To most of the world, Russia’s massive, armed aggression against Ukraine in February 2022 came as a shock. For Ukrainian filmmaker and activist Larysa Artiugina, it may have seemed all but inevitable. Artiugina has been on the ground in eastern Ukraine, where Russia has been shelling Ukrainian citizens continuously since 2014, telling stories that depict the country’s plight and resistance—work she continues in a variety of roles. For her trouble, she has been placed on a Russian hit list.
THE MAKING OF A DOCUMENTARY FILMMAKER
Larysa Artiugina was initially drawn to a field unrelated to filmmaking—nuclear physics—which she studied at Taras Shevchenko National University of Kyiv. She did, however, also pursue training in her current career by studying directing at Kyiv’s Karpenko-Karyi national university of cinema, theatre, and television.
After making two short films in 2012, she plunged into documentary filmmaking at the Euromaidan demonstrations of 2013-14 as a co-director of Stronger Than Arms (2014), a production of the newly formed documentary collective Babylon ’13. She was drawn to record the protests as a way to protect her friend, Yehor Soboliev, then a journalist and activist and later elected to Ukraine’s parliament.
At the same time, Artiugina, who was teaching at Karpenko-Karyi, gave her second-year undergraduate documentary film students the assignment of filming Euromaidan. “They had such a chance—that of filming history,” she said. When the protests turned deadly, she said, “I would greatly worry about them. However, I realized that they were already independent filmmakers, and it was their own decision to shoot there.” The films would later gain acclaim as Black Diary of the Maidan. (Another excellent documentary about Euromaidan, Winter on Fire: Ukraine’s Fight for Freedom (2015) can be viewed on Netflix.)
Artiugina also founded and runs New Donbas, a cultural reform organization for grade school students in eastern Ukraine. The idea for New Donbas emerged in 2014, while she was filming How We Became Military Volunteers among the freedom fighters in Donbas. She found out about bombed schools in Mykolayivka, a town occupied by pro-Russian forces in the Donbas region that was liberated by the Ukrainian army. There, she shot Bohdan’s Happiness, which shows the war in the east through the eyes of a six-year-old boy.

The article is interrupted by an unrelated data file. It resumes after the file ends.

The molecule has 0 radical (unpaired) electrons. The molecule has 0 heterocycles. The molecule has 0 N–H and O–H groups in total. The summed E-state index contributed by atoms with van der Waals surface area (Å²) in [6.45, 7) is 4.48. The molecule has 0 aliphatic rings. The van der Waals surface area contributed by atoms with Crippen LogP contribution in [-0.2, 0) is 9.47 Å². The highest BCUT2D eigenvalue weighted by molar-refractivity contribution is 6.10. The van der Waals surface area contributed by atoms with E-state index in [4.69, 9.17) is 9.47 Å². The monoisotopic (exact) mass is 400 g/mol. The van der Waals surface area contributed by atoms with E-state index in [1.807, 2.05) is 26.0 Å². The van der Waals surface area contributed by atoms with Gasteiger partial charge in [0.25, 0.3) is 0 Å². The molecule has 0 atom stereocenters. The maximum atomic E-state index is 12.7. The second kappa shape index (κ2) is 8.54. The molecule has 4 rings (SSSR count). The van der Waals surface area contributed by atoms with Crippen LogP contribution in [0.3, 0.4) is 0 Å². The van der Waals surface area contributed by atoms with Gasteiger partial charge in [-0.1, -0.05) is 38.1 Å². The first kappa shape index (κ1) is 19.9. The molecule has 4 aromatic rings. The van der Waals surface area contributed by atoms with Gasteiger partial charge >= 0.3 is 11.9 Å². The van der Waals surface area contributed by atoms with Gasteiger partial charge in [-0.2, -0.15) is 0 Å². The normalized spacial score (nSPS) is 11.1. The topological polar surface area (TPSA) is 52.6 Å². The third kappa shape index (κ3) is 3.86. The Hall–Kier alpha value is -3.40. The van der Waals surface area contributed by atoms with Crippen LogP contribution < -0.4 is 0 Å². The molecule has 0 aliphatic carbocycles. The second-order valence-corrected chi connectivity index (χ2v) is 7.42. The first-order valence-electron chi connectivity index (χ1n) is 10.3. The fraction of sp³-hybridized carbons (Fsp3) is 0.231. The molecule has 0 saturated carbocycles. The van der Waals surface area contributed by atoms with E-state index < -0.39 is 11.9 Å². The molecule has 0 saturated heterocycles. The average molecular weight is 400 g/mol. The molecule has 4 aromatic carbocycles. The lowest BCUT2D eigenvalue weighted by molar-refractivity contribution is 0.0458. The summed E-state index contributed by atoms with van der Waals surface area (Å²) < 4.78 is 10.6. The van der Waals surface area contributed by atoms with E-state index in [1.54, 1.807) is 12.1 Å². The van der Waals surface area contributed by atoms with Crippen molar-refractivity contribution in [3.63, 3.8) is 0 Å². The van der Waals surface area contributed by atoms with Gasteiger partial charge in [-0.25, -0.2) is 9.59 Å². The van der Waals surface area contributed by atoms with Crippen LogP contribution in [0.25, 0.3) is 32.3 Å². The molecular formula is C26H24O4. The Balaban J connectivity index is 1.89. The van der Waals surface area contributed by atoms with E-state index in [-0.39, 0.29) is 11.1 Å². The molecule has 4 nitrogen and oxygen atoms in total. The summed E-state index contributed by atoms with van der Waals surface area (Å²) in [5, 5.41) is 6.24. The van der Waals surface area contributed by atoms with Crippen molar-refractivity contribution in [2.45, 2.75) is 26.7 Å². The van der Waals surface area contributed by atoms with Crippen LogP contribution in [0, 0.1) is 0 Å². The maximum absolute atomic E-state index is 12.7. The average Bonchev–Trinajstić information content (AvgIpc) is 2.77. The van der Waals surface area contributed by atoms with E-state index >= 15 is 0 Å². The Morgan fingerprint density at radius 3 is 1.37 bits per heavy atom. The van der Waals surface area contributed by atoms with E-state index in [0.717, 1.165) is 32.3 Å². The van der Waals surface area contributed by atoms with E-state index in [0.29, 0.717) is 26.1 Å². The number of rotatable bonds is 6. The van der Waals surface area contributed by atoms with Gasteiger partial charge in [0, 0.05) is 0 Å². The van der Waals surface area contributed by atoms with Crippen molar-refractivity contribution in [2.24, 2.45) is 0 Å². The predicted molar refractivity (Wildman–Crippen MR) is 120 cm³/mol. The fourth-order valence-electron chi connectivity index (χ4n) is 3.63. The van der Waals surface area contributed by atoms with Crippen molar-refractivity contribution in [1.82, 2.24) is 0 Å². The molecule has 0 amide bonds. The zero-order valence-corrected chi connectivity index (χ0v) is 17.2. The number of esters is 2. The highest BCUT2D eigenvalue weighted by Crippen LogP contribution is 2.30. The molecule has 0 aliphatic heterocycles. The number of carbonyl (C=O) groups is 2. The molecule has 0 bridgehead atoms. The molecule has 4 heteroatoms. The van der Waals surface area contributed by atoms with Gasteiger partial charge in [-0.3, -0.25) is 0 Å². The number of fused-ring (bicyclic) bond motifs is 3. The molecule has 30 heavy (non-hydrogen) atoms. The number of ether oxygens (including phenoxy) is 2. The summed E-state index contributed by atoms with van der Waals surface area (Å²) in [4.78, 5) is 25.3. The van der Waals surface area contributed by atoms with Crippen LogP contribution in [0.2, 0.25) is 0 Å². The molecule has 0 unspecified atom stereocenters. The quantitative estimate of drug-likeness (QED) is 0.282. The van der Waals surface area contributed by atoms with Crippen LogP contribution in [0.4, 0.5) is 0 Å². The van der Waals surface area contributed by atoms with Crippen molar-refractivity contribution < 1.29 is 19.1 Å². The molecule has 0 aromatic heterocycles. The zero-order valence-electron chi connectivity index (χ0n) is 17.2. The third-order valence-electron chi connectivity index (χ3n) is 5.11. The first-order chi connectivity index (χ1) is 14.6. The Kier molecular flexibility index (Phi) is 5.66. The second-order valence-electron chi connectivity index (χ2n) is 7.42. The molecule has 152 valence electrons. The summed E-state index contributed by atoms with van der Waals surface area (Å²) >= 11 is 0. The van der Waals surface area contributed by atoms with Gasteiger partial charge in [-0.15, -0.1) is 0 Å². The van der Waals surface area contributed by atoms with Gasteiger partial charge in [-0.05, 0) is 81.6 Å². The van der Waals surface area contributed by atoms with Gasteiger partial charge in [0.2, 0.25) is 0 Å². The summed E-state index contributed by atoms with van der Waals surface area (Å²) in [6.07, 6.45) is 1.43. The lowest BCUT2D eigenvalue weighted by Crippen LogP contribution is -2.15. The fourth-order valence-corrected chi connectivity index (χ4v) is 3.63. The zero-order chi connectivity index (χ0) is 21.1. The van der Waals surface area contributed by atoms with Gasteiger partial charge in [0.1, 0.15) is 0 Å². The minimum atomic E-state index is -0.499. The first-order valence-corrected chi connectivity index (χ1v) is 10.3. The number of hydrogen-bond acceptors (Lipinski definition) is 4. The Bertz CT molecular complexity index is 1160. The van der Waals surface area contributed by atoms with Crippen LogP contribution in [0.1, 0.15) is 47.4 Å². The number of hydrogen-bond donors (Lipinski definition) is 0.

PROMOTING CULTURE AND PEACE
Artiugina continues to make short documentaries as part of Babylon ’13. She also works as a leader of Docua, a group that researches, films, edits, presents, and distributes documentaries. And, she serves as a supervisory board member of the Ukrainian Cultural Foundation.
As she sees it, her mission is to fight for the physical and cultural security of Ukrainians. “The difficult situation in the country is caused by several reasons, one of which is the complete absence of a cultural policy,” she says. “The Ministry of Culture of Ukraine . . . is structurally the same as the Russian one; its logic is deeply Soviet. Sigmund Freud said that in order to avoid war, much needs to be done for the culture, or more precisely, not hinder its development.
“Only using military means is not enough to secure a victory. You can restrain the enemy by it, but not win,” she says. “You should have something else—this unique Ukrainian volunteer movement. It is something that Putin would not have expected. He cannot influence it, and this is our most powerful weapon.”
WHY WE CHOSE HER
Larysa Artiugina has made the world aware of the ongoing struggles of the Ukrainian people through her documentary filmmaking and distribution. She isn’t just shining a light on the present, but also she is building for a future of peace and understanding by facilitating dialogue between young Ukrainians who have been damaged by war. By placing the arts at the center of nation-building, she is providing an example to the rest of the world of the importance of culture.— Marilyn Ferdinand